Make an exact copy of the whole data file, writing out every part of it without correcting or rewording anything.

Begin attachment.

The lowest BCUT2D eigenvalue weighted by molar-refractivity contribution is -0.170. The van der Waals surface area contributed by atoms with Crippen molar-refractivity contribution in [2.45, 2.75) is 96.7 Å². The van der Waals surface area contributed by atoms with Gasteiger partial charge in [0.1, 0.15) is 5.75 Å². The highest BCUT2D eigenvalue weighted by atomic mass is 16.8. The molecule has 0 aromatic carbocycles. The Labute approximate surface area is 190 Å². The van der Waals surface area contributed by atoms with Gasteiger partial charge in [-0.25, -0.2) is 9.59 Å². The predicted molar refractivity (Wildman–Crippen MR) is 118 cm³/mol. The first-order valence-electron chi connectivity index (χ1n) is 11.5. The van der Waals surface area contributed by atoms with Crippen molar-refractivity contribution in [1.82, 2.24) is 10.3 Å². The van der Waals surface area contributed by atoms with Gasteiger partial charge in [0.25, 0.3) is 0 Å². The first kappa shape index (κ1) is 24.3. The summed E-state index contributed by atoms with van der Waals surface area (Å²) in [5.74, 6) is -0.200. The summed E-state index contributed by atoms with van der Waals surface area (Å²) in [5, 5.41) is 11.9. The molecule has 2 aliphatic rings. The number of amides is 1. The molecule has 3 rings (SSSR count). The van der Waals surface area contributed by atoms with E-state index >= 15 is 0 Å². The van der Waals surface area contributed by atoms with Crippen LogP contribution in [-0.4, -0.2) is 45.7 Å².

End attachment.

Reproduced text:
The lowest BCUT2D eigenvalue weighted by molar-refractivity contribution is -0.170. The van der Waals surface area contributed by atoms with Crippen molar-refractivity contribution in [2.45, 2.75) is 96.7 Å². The van der Waals surface area contributed by atoms with Gasteiger partial charge in [0.1, 0.15) is 5.75 Å². The highest BCUT2D eigenvalue weighted by atomic mass is 16.8. The molecule has 0 aromatic carbocycles. The Labute approximate surface area is 190 Å². The van der Waals surface area contributed by atoms with Gasteiger partial charge in [-0.25, -0.2) is 9.59 Å². The predicted molar refractivity (Wildman–Crippen MR) is 118 cm³/mol. The first-order valence-electron chi connectivity index (χ1n) is 11.5. The van der Waals surface area contributed by atoms with Crippen molar-refractivity contribution in [1.82, 2.24) is 10.3 Å². The van der Waals surface area contributed by atoms with Gasteiger partial charge in [0.25, 0.3) is 0 Å². The first kappa shape index (κ1) is 24.3. The summed E-state index contributed by atoms with van der Waals surface area (Å²) in [5.74, 6) is -0.200. The summed E-state index contributed by atoms with van der Waals surface area (Å²) in [5, 5.41) is 11.9. The molecule has 2 aliphatic rings. The number of amides is 1. The molecule has 3 rings (SSSR count). The van der Waals surface area contributed by atoms with E-state index >= 15 is 0 Å². The van der Waals surface area contributed by atoms with Crippen LogP contribution in [-0.4, -0.2) is 45.7 Å².